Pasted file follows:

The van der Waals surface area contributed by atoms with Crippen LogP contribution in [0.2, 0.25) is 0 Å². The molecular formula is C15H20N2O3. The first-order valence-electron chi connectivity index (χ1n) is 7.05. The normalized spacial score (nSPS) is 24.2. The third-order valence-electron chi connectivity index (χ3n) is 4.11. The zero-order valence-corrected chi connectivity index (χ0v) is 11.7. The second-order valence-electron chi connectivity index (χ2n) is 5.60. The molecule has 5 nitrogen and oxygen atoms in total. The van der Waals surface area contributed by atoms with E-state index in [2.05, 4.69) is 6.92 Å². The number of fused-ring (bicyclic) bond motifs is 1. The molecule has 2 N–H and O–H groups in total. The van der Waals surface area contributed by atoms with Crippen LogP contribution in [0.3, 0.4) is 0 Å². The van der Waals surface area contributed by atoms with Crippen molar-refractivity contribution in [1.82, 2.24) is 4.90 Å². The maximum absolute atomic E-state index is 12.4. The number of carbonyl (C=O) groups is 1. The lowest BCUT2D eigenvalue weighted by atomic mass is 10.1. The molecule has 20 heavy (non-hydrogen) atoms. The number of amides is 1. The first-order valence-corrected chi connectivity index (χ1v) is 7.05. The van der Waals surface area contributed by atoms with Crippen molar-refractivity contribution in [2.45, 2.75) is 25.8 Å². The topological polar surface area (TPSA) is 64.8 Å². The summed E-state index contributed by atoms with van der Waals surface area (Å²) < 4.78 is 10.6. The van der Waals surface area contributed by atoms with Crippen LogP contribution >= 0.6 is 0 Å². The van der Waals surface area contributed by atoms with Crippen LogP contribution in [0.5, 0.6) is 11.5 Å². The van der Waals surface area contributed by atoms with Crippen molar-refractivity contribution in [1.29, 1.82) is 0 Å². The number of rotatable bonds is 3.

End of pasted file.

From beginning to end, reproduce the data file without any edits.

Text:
The van der Waals surface area contributed by atoms with Crippen LogP contribution in [0.2, 0.25) is 0 Å². The molecular formula is C15H20N2O3. The first-order valence-electron chi connectivity index (χ1n) is 7.05. The normalized spacial score (nSPS) is 24.2. The third-order valence-electron chi connectivity index (χ3n) is 4.11. The zero-order valence-corrected chi connectivity index (χ0v) is 11.7. The second-order valence-electron chi connectivity index (χ2n) is 5.60. The molecule has 5 nitrogen and oxygen atoms in total. The van der Waals surface area contributed by atoms with E-state index in [2.05, 4.69) is 6.92 Å². The number of fused-ring (bicyclic) bond motifs is 1. The molecule has 2 N–H and O–H groups in total. The van der Waals surface area contributed by atoms with Crippen LogP contribution in [0.3, 0.4) is 0 Å². The van der Waals surface area contributed by atoms with Crippen molar-refractivity contribution in [1.82, 2.24) is 4.90 Å². The maximum absolute atomic E-state index is 12.4. The number of carbonyl (C=O) groups is 1. The lowest BCUT2D eigenvalue weighted by atomic mass is 10.1. The molecule has 20 heavy (non-hydrogen) atoms. The number of amides is 1. The first-order valence-corrected chi connectivity index (χ1v) is 7.05. The van der Waals surface area contributed by atoms with Crippen molar-refractivity contribution in [2.45, 2.75) is 25.8 Å². The topological polar surface area (TPSA) is 64.8 Å². The summed E-state index contributed by atoms with van der Waals surface area (Å²) < 4.78 is 10.6. The van der Waals surface area contributed by atoms with Crippen LogP contribution >= 0.6 is 0 Å². The van der Waals surface area contributed by atoms with Crippen LogP contribution in [0.5, 0.6) is 11.5 Å². The van der Waals surface area contributed by atoms with Crippen molar-refractivity contribution in [1.29, 1.82) is 0 Å². The number of rotatable bonds is 3.